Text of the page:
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Officers quarantined after exposed to unknown substance

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posted on Jul, 24 2009 @ 02:00 PM
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Originally posted by ZindoDoone
reply to post by Spartak_FL
 


Those bricks could have been outgassing for hours and the concentrations could be huge in that confined space. Truck boxes aren't known for venting very well. I know this because I've hauled sea food in vacuum sealed containers and it still damn near knocked me out when I opened the doors. Have had to use pounds of coffee to neutralize the smell so I could load the box again at the next stop. I guess we'll see if they ever release the info. It's all speculation on my part i admit but it is plausible!

Zindo


im sorry but coc aine and meth dont outgas in solid form. not without a torch anyway.

[edit on 24-7-2009 by Spartak_FL]




posted on Jul, 24 2009 @ 02:05 PM
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The "brick" form makes this highly suspect! Chlorine could have this effect, but it would be in drums.

Ammonia is usually shipped in liquid.

Anything legitimate would have been properly packaged!

Cocaine shouldn't cause any symptoms just from a passing smell. You would have to ingest or inhale a fair amount to get symptoms.

Anthrax and other bio-agents would also need to be directly inhaled.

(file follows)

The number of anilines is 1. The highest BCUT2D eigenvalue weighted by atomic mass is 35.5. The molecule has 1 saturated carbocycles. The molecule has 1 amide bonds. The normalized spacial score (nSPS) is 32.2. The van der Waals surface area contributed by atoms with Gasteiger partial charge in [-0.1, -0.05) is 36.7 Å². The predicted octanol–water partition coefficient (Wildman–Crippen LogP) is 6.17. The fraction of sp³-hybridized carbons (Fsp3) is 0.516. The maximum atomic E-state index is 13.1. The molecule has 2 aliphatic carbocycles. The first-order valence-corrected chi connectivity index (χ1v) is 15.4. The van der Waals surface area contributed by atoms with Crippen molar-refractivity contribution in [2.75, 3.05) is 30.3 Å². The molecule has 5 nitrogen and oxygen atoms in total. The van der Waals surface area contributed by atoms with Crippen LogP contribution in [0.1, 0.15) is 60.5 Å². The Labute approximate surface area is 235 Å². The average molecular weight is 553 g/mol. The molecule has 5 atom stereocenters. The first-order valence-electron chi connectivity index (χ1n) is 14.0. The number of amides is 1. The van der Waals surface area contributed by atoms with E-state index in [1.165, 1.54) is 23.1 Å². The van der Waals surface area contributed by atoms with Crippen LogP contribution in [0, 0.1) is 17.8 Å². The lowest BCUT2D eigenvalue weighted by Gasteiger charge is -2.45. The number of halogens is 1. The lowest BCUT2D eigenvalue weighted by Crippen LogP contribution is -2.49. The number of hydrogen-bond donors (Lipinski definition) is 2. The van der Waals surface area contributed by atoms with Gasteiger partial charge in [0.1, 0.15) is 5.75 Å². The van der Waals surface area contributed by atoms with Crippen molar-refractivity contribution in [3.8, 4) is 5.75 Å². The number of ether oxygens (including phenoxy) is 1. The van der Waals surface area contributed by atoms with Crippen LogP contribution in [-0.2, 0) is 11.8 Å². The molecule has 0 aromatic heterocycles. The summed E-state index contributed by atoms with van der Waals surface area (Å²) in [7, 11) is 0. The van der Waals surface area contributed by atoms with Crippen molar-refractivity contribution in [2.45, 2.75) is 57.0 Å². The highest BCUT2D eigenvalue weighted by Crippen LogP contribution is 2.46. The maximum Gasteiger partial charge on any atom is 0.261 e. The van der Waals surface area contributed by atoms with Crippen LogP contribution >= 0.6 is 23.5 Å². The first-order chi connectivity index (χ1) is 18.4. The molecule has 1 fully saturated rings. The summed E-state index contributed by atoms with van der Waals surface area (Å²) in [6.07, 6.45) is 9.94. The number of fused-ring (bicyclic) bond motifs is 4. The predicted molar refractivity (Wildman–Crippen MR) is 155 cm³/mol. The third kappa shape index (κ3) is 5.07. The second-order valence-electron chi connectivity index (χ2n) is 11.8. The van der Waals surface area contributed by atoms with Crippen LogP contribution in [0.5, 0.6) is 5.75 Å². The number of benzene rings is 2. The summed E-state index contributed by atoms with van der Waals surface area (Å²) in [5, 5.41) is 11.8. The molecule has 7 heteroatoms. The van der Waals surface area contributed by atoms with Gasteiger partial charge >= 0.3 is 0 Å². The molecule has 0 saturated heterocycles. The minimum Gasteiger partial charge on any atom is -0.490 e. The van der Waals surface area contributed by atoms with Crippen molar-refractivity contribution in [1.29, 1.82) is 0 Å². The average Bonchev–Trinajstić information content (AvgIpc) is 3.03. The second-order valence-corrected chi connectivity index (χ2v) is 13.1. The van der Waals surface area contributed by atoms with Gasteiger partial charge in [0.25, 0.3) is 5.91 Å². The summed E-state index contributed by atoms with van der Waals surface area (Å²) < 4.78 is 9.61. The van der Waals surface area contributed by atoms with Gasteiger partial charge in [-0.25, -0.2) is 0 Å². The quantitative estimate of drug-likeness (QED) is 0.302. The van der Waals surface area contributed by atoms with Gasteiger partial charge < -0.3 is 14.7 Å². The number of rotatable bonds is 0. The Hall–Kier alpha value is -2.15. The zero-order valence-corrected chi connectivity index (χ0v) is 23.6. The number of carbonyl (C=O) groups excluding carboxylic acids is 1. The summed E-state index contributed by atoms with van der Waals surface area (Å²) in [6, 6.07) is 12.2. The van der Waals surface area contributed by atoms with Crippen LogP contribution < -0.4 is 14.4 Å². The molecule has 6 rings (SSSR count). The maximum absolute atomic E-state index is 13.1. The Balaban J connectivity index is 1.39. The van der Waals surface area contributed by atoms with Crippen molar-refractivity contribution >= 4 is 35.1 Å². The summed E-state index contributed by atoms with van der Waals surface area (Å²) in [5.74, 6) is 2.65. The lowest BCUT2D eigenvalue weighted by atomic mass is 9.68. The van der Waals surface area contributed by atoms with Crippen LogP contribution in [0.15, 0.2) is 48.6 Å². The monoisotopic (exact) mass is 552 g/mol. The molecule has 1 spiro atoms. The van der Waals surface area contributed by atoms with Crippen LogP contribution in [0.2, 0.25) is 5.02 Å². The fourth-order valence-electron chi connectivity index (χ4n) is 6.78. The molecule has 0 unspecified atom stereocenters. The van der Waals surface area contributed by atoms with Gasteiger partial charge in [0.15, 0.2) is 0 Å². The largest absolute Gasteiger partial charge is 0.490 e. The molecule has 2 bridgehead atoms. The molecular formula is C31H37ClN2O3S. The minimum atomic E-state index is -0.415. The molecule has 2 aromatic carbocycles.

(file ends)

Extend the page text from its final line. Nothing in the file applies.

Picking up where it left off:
Of Course, who's to say that the bricks were not busted up and the trailer filled with a fine aerosol of the stuff!



posted on Jul, 24 2009 @ 02:12 PM
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Found another source at www.wxvt.com...




A hospital spokesman emergency room was shut down until the substance could be identified.

State police spokesman Lt. Doug Cain says not all of the officers hospitalized were exposed to the unknown substance. As a precaution the officers who drove those exposed to the hospital were also quarantined.



posted on Jul, 24 2009 @ 02:16 PM
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reply to post by getreadyalready
 


The article did mention that the "bricks" were disovered amid a "cargo of limes". I don't know what that signifies except maybe narrowing down the origin of the load.



posted on Jul, 24 2009 @ 02:17 PM
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reply to post by Spartak_FL
 


I didn't say the coc aine was outgassing. I said the chemicals that were used to extract the drug from the leaves could be because of improper drying of the bricks and them being in a hurry to ship them! In the heat and humidity the rest of the drying process could have been taking place in the truck box! They dry coc aine out doors because of the chemicals used.

Zindo



posted on Jul, 24 2009 @ 02:20 PM
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Originally posted by Hazelnut
reply to post by getreadyalready
 


The article did mention that the "bricks" were disovered amid a "cargo of limes". I don't know what that signifies except maybe narrowing down the origin of the load.

Probably Limes out of Florida or California, and shipped via I-10 through Louisiana!

I don't think limes are an effective smell cover for drug dogs or anything else, so I don't think that was their purpose. Probably just a good way to bury the secret cargo. This is a little scary. I live 5 miles from I-10 in Florida. It probably drove right through here!



posted on Jul, 24 2009 @ 02:21 PM
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There was a tread on ATS several months ago about an unknown substance in east Texas near Louisiana that was making cattle, I think, sick. Someone had witnessed a truck dumping something on the road. I will see if I can find it.



posted on Jul, 24 2009 @ 02:23 PM